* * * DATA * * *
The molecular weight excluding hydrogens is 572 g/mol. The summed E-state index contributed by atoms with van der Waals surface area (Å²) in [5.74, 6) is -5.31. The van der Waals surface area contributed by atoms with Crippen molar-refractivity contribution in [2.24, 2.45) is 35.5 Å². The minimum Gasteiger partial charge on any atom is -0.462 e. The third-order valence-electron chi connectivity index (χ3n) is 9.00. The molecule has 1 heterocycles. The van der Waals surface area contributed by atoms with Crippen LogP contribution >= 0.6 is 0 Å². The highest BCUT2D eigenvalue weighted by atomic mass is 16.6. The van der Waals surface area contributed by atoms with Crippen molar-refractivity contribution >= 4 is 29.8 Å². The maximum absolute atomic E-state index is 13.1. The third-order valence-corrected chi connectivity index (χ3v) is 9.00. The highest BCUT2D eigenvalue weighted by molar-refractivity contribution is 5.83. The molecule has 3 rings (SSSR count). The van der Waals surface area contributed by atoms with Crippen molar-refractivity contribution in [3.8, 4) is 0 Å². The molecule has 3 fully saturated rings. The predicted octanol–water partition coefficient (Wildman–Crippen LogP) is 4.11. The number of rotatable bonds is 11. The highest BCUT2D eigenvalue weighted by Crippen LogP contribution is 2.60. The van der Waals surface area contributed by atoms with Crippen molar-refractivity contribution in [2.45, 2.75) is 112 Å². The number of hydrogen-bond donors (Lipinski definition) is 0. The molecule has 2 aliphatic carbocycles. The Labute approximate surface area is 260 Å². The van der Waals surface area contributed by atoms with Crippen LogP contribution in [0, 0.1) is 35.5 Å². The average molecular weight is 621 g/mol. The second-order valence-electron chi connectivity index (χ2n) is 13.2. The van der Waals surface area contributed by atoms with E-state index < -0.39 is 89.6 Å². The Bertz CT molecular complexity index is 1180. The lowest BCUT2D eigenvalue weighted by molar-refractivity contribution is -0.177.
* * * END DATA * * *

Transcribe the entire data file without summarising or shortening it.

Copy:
The molecular weight excluding hydrogens is 572 g/mol. The summed E-state index contributed by atoms with van der Waals surface area (Å²) in [5.74, 6) is -5.31. The van der Waals surface area contributed by atoms with Crippen molar-refractivity contribution in [2.24, 2.45) is 35.5 Å². The minimum Gasteiger partial charge on any atom is -0.462 e. The third-order valence-electron chi connectivity index (χ3n) is 9.00. The molecule has 1 heterocycles. The van der Waals surface area contributed by atoms with Crippen LogP contribution >= 0.6 is 0 Å². The highest BCUT2D eigenvalue weighted by atomic mass is 16.6. The van der Waals surface area contributed by atoms with Crippen molar-refractivity contribution >= 4 is 29.8 Å². The maximum absolute atomic E-state index is 13.1. The third-order valence-corrected chi connectivity index (χ3v) is 9.00. The highest BCUT2D eigenvalue weighted by molar-refractivity contribution is 5.83. The molecule has 3 rings (SSSR count). The van der Waals surface area contributed by atoms with Crippen molar-refractivity contribution in [3.8, 4) is 0 Å². The molecule has 3 fully saturated rings. The predicted octanol–water partition coefficient (Wildman–Crippen LogP) is 4.11. The number of rotatable bonds is 11. The highest BCUT2D eigenvalue weighted by Crippen LogP contribution is 2.60. The van der Waals surface area contributed by atoms with Crippen molar-refractivity contribution in [2.45, 2.75) is 112 Å². The number of hydrogen-bond donors (Lipinski definition) is 0. The molecule has 2 aliphatic carbocycles. The Labute approximate surface area is 260 Å². The van der Waals surface area contributed by atoms with Crippen LogP contribution in [0, 0.1) is 35.5 Å². The average molecular weight is 621 g/mol. The second-order valence-electron chi connectivity index (χ2n) is 13.2. The van der Waals surface area contributed by atoms with E-state index < -0.39 is 89.6 Å². The Bertz CT molecular complexity index is 1180. The lowest BCUT2D eigenvalue weighted by molar-refractivity contribution is -0.177.